WARNING: This blog entry was imported from my old blog on blogs.sun.com (which used different blogging software), so formatting and links may not be correct.
In order to get code coverage to work seamlessly in the presence of the Rake build tool, I had to do some pretty ugly tricks - a lot of path manipulation that surely won't work on Windows. Rather than just getting bug reports, I'll need to debug through it to find the troublespots and fix them.
I don't have a Windows machine. I have a Solaris desktop box, and a Mac laptop. And since I don't have any short term plans to go in to the office (I work from home most of the time) I don't want to wait to look into this until my next chance to stop by a computer lab with Windows machines.
So, I decided to dust off the VirtualBox instance I installed and tested a while back. Back then, it worked fine - but was a bit painful to use. Actually, it was my fault. I never went and "finished" my installation. Turns out, after installing Windows on the virtual machine, there is some additional software shipped with VirtualBox that can be installed into Windows to make things work more smoothly.
For example, a special mouse driver makes the Mac mouse also work as the Windows mouse. There's support to share file systems. This is a huge benefit. I simply mapped my working source tree that I have already checked out, edited and built, as a new Windows drive! I didn't have to go and install Mercurial, Python, check out the whole NeBeans source tree, build it, etc. I could simply open up drive Z:, and run the NetBeans IDE from within Windows!
Another cool thing these special tools add is "seamless mode". I'm running the Windows applications running as if they are regular Mac applications on my Mac desktop! So I can debug through my Windows instance of NetBeans while at the same time having my Mac mail and instant messaging programs part of the screen. Look at the below screenshot (click for full size) -- I have the Mac doc on the left, and the Windows doc on the bottom - as well as a mixture of Mac and Windows (uhm) windows on the desktop!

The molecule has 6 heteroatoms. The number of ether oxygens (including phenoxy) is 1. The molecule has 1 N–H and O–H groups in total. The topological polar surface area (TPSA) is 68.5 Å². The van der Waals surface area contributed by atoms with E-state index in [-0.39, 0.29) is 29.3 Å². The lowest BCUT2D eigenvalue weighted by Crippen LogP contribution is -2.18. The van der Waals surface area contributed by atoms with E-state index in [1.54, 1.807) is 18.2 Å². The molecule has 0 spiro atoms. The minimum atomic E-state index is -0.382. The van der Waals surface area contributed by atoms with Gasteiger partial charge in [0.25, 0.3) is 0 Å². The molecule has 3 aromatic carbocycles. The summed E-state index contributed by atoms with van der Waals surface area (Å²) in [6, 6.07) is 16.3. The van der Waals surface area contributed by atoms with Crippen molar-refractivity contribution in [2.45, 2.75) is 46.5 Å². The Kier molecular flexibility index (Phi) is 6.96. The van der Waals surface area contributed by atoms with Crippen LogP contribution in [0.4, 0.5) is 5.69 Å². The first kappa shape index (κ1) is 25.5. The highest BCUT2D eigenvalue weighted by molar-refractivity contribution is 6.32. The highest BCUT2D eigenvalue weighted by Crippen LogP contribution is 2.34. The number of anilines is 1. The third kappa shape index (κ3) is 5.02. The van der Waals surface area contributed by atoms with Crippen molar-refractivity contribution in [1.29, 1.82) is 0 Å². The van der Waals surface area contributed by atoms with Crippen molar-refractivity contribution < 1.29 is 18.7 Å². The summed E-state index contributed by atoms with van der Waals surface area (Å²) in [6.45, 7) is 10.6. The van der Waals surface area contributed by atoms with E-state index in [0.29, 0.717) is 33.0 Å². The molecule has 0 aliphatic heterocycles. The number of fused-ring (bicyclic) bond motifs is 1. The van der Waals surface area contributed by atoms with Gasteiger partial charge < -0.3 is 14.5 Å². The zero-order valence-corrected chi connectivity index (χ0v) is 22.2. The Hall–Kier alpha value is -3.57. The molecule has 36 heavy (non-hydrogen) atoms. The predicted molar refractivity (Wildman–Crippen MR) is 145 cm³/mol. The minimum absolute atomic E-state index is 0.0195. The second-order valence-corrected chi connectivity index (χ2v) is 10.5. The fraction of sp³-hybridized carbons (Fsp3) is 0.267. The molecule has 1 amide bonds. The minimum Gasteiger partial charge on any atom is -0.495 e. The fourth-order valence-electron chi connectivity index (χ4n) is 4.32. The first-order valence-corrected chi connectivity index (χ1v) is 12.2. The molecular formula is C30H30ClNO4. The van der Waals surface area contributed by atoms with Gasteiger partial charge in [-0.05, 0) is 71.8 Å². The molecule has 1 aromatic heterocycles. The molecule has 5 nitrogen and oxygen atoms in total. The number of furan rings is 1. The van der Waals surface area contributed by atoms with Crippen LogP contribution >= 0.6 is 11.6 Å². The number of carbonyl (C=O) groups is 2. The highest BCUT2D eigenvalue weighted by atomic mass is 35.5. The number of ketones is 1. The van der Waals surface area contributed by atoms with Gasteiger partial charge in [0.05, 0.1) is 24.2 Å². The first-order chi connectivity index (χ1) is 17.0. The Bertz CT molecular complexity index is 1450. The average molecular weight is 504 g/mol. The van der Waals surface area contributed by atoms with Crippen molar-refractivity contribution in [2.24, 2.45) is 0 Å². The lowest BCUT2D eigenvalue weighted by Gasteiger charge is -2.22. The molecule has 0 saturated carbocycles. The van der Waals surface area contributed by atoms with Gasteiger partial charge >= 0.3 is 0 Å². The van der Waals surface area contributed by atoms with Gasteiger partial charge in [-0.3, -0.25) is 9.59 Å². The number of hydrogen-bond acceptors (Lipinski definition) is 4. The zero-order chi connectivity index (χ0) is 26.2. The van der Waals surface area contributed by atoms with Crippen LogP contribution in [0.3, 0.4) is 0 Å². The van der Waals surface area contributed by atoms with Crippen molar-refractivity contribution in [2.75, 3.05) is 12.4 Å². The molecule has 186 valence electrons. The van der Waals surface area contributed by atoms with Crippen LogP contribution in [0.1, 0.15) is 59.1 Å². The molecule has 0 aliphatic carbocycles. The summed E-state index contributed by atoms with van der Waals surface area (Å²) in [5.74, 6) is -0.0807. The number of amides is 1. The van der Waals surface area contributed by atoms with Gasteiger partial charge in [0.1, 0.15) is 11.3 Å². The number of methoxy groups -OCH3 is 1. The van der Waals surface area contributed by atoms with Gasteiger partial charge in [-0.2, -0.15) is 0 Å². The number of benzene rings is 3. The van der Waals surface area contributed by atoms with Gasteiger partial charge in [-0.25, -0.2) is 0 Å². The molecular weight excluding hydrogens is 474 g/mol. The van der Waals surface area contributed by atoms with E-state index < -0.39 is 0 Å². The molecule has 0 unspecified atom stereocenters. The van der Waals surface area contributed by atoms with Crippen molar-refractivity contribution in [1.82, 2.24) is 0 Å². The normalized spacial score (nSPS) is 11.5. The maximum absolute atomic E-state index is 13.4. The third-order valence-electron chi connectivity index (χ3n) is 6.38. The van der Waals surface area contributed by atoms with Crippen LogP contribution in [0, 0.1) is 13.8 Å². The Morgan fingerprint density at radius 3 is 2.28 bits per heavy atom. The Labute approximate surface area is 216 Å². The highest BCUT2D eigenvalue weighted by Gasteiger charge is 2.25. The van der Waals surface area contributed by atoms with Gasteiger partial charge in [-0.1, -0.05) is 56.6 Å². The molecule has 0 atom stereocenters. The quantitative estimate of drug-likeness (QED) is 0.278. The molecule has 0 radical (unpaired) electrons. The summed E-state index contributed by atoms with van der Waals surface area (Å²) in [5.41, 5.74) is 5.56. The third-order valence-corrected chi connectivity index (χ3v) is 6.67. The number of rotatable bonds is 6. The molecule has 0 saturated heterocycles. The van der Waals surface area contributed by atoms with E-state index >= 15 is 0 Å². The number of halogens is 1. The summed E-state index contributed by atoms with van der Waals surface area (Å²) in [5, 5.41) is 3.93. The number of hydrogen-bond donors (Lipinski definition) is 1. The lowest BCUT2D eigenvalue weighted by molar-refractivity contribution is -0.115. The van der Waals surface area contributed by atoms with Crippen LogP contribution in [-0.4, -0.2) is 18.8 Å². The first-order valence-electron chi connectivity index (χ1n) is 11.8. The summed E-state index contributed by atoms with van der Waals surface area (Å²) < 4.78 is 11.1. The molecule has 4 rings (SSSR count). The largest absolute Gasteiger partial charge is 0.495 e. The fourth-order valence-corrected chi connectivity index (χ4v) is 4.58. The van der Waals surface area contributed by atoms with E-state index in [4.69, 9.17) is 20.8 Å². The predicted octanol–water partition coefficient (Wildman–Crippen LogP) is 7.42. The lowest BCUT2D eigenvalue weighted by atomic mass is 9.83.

There's my mailtool again... Last year I posted a screenshot showing how I had 13,000 unread mails, but plans to finally catch up. I guess I didn't put that high enough up on my priority list. The above screenshot shows how I'm up to 56,000 unread mails now. Ugh. Oh well, at least the number of unread mails addressed directly to me is decreasing.
Wow. Installation was flawless. It's working beautifully. And it's free. And it's open source. Wow. Oh, and it runs on many other platforms as well.
As I wrote this blog entry I looked up the VirtualBox home page to I could link to it, and I discovered a news blurb:
New Dec 17, 2008
VirtualBox 2.1.0 released!
Sun today released VirtualBox 2.1.0, a major update with exciting new features: among them better 64-bit support, hardware virtualization on the Mac, 3D acceleration, easier networking on Windows and Linux plus full VMDK/VHD support including snapshots. See the ChangeLog for a detailed list of changes.
I just installed it and took it for a quick spin, and things are looking great.
P.S. One little tip: Installing the Guest Additions into Windows is easy - there's a menu item in the Device menu, "Install Guest Additions...". I tried it, and it popped up an installer inside Windows. But since I was in the middle of applying service packs to Windows, I dismissed it so I could deal with it after my service pack upgrade reboot. But when I tried it later, it didn't work! Uh oh, is this incompatible with service pack 3 I wonder? Nope, it's much simpler than that. What "Install Guest Additions..." does, is mount a new CD-ROM into Windows. I'm guessing Service Pack 3 turns off auto-run! Probably a security thing. So all I had to do was open the computer folder, and click on the CD-ROM there to run the installer.
Oh, one other tip: The default RAM allocated to the virtual machine is pretty small: 512Mb. In the Settings for the machine you can crank it up bigger - I set it to 2 Gb. That makes the machine run quite a bit faster under load since it's not continually swapping to disk for virtual memory.